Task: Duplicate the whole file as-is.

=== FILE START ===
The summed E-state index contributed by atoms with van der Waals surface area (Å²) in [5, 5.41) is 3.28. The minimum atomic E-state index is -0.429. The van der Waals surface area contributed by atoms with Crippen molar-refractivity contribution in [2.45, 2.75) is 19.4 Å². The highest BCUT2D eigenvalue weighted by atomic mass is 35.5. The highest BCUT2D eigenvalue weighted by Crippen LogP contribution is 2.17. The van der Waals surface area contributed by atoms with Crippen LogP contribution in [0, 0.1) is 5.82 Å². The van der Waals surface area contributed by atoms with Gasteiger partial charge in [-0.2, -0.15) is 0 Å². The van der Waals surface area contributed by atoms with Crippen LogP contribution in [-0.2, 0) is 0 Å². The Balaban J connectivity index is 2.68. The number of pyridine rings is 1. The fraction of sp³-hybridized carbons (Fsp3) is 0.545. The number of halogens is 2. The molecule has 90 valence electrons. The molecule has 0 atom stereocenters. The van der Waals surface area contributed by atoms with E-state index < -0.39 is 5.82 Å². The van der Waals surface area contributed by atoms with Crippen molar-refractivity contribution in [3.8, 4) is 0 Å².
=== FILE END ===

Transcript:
The summed E-state index contributed by atoms with van der Waals surface area (Å²) in [5, 5.41) is 3.28. The minimum atomic E-state index is -0.429. The van der Waals surface area contributed by atoms with Crippen molar-refractivity contribution in [2.45, 2.75) is 19.4 Å². The highest BCUT2D eigenvalue weighted by atomic mass is 35.5. The highest BCUT2D eigenvalue weighted by Crippen LogP contribution is 2.17. The van der Waals surface area contributed by atoms with Crippen LogP contribution in [0, 0.1) is 5.82 Å². The van der Waals surface area contributed by atoms with Gasteiger partial charge in [-0.2, -0.15) is 0 Å². The van der Waals surface area contributed by atoms with Crippen LogP contribution in [-0.2, 0) is 0 Å². The Balaban J connectivity index is 2.68. The number of pyridine rings is 1. The fraction of sp³-hybridized carbons (Fsp3) is 0.545. The number of halogens is 2. The molecule has 90 valence electrons. The molecule has 0 atom stereocenters. The van der Waals surface area contributed by atoms with E-state index < -0.39 is 5.82 Å². The van der Waals surface area contributed by atoms with Crippen molar-refractivity contribution in [3.8, 4) is 0 Å².